In 1960, an extensive search and selection process saw Gagarin, amongst 20 other cosmonauts, selected for the Soviet space program. Along with the other prospective cosmonauts, he was subjected to a punishing series of experiments designed to test his physical and psychological endurance, as well as training relating to the upcoming flight. Out of the 20 selected, eventually the choice for the first to launch was between Gagarin and Gherman Titov, because of their excellent performance in training, as well as their physical characteristics - space was at a premium in the small Vostok cockpit. The choice of Gagarin, ultimately approved at the highest levels, was probably made due to Gagarin's modest upbringing and personality, as distinct from the middle-class and somewhat aloof Titov.

On April 12, 1961, Gagarin became the first human to travel into space (see Vostok 1). From orbit, Gagarin made the comment, "I don't see any god up here."

After the flight, Gagarin became an instant, worldwide celebrity, touring widely to promote the Soviet achievement. He proved quite adept at handling the publicity. However, it appeared to gradually wear him down, and he began to drink heavily - not helped by difficulties in his marriage. October 1961 he severely injured himself in a drunken holiday escapade with a young nurse in the Crimea.

From 1962 he served as a deputy to the Supreme Soviet, but later returned to "Star City", the cosmonaut facility, where he worked on designs for a reusable spacecraft. In 1967, he was selected as backup for the first Soyuz launch. The Soyuz capsule's parachute failed during reentry and the craft crashed, killing Vladimir Komarov.

Gagarin then became deputy training director of the establishment. In the process of this, he began to requalify as a fighter pilot. He was killed in a crash of a MiG-15 on a routine training flight near Moscow together with his instructor. It is uncertain what caused the crash, but a 1986 inquest suggests that the turbulence from a Su-11 using afterburners may have caused the craft to go out of control. Weather conditions were also poor, which probably contributed to the inability of Gagarin and the instructor to correct before they crashed.

Scattered resources consistently refer to a serious quarrel that took place between Gagarin and General Secretary Nikita Khrushchev at a banquet where both parties heavily insulted each other in public using very strong language. While this clash was believed by some to be linked with Gagarin’s sudden death, it contributed to enhancing Gagarin’s reputation as a people’s hero in Russia.

Although Gagarin is indisputably the first man to survive space travel, there is a conspiracy theory that the Russians had previously launched two human beings into orbit prior to Gagarin, but both cosmonauts died enroute. The Soviet government then supposedly suppressed this information to prevent bad publicity for their space program. According to Gagarin's biography, Starman, these rumours were likely started in a similar manner to the Roswell conspiracy theories; two Vostok missions, equipped with dummies and tape recordings of the human voice (to check the radio worked), were made in the period just before Gagarin's flight.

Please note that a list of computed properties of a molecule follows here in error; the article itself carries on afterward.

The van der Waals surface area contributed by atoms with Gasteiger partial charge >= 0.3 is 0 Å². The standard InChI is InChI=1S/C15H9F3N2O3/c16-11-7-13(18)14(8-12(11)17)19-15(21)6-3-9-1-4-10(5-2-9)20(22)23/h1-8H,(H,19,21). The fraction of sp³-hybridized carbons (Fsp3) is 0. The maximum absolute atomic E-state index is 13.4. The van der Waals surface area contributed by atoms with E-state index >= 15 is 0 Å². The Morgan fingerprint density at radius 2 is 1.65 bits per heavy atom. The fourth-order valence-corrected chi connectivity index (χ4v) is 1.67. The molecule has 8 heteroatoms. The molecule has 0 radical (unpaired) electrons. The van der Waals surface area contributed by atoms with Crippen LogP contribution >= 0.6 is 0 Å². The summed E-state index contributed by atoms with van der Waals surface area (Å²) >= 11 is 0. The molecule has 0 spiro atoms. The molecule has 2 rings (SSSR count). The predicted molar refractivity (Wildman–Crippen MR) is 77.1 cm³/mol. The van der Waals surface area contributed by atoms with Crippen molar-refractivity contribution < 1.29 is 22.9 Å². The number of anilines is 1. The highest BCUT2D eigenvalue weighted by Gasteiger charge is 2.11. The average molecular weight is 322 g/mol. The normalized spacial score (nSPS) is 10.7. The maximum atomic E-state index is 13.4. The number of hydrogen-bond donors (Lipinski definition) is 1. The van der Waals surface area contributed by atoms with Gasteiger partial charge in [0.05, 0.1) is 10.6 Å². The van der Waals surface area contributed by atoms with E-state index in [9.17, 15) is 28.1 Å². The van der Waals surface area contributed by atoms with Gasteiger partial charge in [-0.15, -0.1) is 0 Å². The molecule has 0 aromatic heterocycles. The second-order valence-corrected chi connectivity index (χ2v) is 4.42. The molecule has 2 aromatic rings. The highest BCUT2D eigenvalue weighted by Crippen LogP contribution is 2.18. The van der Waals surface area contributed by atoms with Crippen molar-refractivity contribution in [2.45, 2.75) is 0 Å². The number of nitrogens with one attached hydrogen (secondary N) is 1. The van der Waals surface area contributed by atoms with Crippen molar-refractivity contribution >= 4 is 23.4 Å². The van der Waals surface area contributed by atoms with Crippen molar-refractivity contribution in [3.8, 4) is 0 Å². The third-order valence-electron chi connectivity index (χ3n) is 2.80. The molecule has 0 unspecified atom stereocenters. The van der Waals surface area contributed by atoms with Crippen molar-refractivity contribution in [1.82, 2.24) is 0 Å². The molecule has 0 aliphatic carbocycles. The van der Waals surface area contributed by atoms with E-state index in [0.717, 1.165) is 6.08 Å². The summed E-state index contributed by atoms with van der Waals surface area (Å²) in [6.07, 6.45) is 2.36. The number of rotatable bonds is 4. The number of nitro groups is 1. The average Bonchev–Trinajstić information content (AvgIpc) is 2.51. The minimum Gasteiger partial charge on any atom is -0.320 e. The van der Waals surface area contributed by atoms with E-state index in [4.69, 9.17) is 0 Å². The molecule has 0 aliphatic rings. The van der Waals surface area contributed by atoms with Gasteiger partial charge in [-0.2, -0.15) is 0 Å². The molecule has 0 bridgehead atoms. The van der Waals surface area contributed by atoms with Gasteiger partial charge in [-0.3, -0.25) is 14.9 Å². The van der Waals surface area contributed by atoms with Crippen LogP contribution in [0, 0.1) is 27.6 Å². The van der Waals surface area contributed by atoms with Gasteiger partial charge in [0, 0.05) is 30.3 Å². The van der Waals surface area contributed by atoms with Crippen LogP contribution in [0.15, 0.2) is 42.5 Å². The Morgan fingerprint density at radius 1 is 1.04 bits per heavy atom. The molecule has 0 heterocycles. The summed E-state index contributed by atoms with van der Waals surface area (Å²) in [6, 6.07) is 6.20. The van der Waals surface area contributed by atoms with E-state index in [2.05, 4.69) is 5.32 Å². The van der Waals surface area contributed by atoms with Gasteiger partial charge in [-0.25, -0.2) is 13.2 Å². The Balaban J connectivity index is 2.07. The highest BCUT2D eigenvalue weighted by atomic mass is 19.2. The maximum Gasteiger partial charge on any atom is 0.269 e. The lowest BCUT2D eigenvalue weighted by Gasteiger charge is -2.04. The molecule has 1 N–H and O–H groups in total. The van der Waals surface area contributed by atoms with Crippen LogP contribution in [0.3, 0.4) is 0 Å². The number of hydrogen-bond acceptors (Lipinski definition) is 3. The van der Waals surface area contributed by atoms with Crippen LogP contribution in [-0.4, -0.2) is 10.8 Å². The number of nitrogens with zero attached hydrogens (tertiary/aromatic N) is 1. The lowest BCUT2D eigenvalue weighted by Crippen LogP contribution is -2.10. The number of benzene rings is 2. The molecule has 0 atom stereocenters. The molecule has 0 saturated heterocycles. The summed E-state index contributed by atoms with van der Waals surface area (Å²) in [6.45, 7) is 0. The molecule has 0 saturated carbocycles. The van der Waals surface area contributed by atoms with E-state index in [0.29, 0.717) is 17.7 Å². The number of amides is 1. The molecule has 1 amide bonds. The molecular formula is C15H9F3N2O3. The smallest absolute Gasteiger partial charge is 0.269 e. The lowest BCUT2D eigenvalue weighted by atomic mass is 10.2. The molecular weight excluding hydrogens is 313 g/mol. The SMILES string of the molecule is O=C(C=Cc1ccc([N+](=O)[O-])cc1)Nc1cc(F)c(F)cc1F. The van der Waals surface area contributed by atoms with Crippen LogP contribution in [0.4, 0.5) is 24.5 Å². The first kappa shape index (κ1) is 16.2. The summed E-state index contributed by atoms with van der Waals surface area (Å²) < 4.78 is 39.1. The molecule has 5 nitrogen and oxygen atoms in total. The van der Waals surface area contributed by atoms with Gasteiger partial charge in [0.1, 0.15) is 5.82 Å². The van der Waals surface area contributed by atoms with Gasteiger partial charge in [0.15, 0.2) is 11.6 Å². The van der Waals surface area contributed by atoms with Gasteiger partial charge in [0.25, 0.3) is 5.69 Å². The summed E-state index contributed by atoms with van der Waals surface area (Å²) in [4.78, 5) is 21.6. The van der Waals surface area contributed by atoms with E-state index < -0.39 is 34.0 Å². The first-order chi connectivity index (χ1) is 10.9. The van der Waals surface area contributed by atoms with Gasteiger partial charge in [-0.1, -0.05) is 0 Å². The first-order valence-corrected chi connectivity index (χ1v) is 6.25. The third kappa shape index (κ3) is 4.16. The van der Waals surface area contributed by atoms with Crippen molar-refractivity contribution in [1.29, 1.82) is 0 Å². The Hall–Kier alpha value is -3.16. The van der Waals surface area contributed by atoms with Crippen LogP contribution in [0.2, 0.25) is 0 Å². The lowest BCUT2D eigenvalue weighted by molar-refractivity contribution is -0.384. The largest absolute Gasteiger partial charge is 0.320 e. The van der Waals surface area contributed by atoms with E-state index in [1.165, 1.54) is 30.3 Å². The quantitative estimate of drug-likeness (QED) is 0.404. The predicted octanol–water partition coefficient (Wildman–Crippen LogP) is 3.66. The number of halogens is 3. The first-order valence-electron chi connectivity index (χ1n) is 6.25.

Space Travel Inquiries





Pretend you could have a conversation with R2-D2. What would you talk about? Write down the text of your dialogue.

What space exploration do you think should be made? Write a proposal to NASA, explaining where they should explore next and why. Make suggestions for accomplishing it.

Restate in your own words the story of Star Wars. Or, make a storyboard of the story of Star Wars. Or, make a spoof of the story of Star Wars. Or, retell the story of Star Wars, except with the whole thing taking place under water.

What Star Wars character do you like the most? Why? Write about it in your Wishes! Journal.

Make a scale model of a space ship.

Discover what portion of the solar system, galaxy, and universe has been explored.

Make a flipbook of a rocket in space.

What space travel is going on right now? Document all the missions currently in progress and/or those that are planned. Put them in order of importance.

Make a timeline of space exploration.

Pretend you went on a long space trip. Make a postcard you might send home. What picture does it have on it? What do you write on it?

Pretend you got to make the food that the astronsuts would eat in space. Make the food, package it appropriately, and make a label for it, complete with your food company logo.

One of the most famous quotes is, "That's one small step for [a] man, one giant leap for mankind." Imagine that you were the first person to step on Mars. What do you say as you step onto the planet?

Write a want ad for a space ship that you want.

Write instructions on how to make a rocket.

What do you wish you could know about space? Write down 5-10 questions. Email JPL to see if they know the answers to any of your questions. For the questions they don’t have the answers to, consider how you think those questions could be answered.

Pretend that you are going to apply to be an astronaut. Make the job application and fill it out.

Based on the space travel that has already been made, what do you think space travel will be like in 10 years from now? 25 years? 50 years? Write your thoughts in your Wishes! Journal.

Identify five different space vehicles. Who made them? What are they used for? Write about it in your Wishes! Journal.

Draw a spaceship that you wish you could pilot.

Play pretend with a friend. You are space heroes defending the universe against an evil empire.

Make an inventory of the equipment now orbiting the earth.